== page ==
The two leading English exam boards due to pull out of Northern Ireland will work to minimise the impact on pupils, they have said.
From September, GCSE exam candidates in England will move to a numerical results system while schools in the Province will retain the A*-G grading system.
As a result of Sinn Fein Education Minister John O’Dowd’s decision, both the AQA and OCR bodies have said they are not prepared to operate two different systems of marking exam papers.
Although the majority of pupils affected will have their Maths and English courses switched to the Northern Ireland CCEA examining body, those schools offering less traditional subjects such as Latin, Portuguese and Classics will no longer be able to do so.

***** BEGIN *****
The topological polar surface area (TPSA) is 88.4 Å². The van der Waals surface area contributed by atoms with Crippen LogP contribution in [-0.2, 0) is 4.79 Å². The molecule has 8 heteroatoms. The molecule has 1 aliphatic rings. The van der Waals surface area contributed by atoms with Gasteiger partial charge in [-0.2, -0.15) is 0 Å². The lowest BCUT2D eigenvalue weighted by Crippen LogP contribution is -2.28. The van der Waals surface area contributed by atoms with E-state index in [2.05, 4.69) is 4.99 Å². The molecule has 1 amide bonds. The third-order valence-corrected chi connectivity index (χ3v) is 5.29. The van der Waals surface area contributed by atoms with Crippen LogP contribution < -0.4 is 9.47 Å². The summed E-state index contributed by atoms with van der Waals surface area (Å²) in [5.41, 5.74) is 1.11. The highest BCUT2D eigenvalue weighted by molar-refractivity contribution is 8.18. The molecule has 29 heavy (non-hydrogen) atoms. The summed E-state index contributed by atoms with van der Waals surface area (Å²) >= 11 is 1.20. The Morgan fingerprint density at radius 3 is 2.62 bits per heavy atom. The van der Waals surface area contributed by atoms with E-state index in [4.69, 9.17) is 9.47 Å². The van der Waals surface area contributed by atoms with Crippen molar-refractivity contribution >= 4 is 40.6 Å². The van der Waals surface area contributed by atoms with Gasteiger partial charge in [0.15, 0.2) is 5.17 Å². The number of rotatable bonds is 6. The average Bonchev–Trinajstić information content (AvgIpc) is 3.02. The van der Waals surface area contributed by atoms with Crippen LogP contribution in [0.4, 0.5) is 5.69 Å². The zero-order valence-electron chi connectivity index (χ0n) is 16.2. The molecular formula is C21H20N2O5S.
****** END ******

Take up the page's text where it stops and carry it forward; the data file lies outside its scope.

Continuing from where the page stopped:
Mr O’Dowd’s stance has angered a number of unionist politicians.
TUV leader Jim Allister branded the minister’s decision the result of a “malevolent political agenda,” while Peter Weir of the DUP accused Mr O’Dowd of taking an “inflexible approach”.
UUP MLA Sandra Overend said it was a “deliberate decision taken by a politically motivated minister, to drive the big English providers out of the local exam market”.
An OCR spokeswoman has resssured pupils already studying its new GCSEs in Maths and English that “they will not be disadvantaged” by the recent announcement, and added: “For these schools and students we will be fulfilling our commitment to offer exams in June 2017 and re-sits in November 2017.”
The AQA said they were working with the Northern Ireland education department to find a solution.